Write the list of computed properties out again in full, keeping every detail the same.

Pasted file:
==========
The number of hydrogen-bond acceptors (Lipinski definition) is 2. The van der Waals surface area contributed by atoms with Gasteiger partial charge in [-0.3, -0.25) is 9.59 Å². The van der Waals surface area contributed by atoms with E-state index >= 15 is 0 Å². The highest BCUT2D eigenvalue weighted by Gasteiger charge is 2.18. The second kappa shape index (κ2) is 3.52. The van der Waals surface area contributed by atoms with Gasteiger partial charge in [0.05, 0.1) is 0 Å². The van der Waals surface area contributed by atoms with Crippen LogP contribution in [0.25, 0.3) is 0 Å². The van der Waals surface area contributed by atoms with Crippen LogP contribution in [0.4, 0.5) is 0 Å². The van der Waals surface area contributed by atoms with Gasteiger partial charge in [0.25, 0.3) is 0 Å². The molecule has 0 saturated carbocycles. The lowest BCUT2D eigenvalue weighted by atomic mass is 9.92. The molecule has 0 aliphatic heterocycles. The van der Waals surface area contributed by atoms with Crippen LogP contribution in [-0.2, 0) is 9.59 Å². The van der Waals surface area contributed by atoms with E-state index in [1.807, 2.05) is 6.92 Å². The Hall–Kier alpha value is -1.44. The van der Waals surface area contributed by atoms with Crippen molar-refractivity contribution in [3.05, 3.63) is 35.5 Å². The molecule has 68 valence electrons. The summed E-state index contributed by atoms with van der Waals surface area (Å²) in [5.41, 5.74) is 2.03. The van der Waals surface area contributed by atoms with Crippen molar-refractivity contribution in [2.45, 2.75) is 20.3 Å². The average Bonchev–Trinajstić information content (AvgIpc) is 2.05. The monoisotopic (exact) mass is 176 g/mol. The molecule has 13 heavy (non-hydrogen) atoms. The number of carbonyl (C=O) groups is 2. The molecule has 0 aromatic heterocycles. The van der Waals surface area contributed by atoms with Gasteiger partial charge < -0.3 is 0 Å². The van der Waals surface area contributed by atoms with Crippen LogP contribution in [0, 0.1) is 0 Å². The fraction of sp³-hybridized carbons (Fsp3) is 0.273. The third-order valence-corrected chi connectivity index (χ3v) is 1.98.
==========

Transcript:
The number of hydrogen-bond acceptors (Lipinski definition) is 2. The van der Waals surface area contributed by atoms with Gasteiger partial charge in [-0.3, -0.25) is 9.59 Å². The van der Waals surface area contributed by atoms with E-state index >= 15 is 0 Å². The highest BCUT2D eigenvalue weighted by Gasteiger charge is 2.18. The second kappa shape index (κ2) is 3.52. The van der Waals surface area contributed by atoms with Gasteiger partial charge in [0.05, 0.1) is 0 Å². The van der Waals surface area contributed by atoms with Crippen LogP contribution in [0.25, 0.3) is 0 Å². The van der Waals surface area contributed by atoms with Crippen LogP contribution in [0.4, 0.5) is 0 Å². The van der Waals surface area contributed by atoms with Gasteiger partial charge in [0.25, 0.3) is 0 Å². The molecule has 0 saturated carbocycles. The lowest BCUT2D eigenvalue weighted by atomic mass is 9.92. The molecule has 0 aliphatic heterocycles. The van der Waals surface area contributed by atoms with Crippen LogP contribution in [-0.2, 0) is 9.59 Å². The van der Waals surface area contributed by atoms with E-state index in [1.807, 2.05) is 6.92 Å². The Hall–Kier alpha value is -1.44. The van der Waals surface area contributed by atoms with Crippen molar-refractivity contribution in [3.05, 3.63) is 35.5 Å². The molecule has 68 valence electrons. The summed E-state index contributed by atoms with van der Waals surface area (Å²) in [5.41, 5.74) is 2.03. The van der Waals surface area contributed by atoms with Crippen molar-refractivity contribution in [2.45, 2.75) is 20.3 Å². The average Bonchev–Trinajstić information content (AvgIpc) is 2.05. The monoisotopic (exact) mass is 176 g/mol. The molecule has 13 heavy (non-hydrogen) atoms. The number of carbonyl (C=O) groups is 2. The molecule has 0 aromatic heterocycles. The van der Waals surface area contributed by atoms with Gasteiger partial charge < -0.3 is 0 Å². The van der Waals surface area contributed by atoms with Crippen LogP contribution in [0, 0.1) is 0 Å². The fraction of sp³-hybridized carbons (Fsp3) is 0.273. The third-order valence-corrected chi connectivity index (χ3v) is 1.98.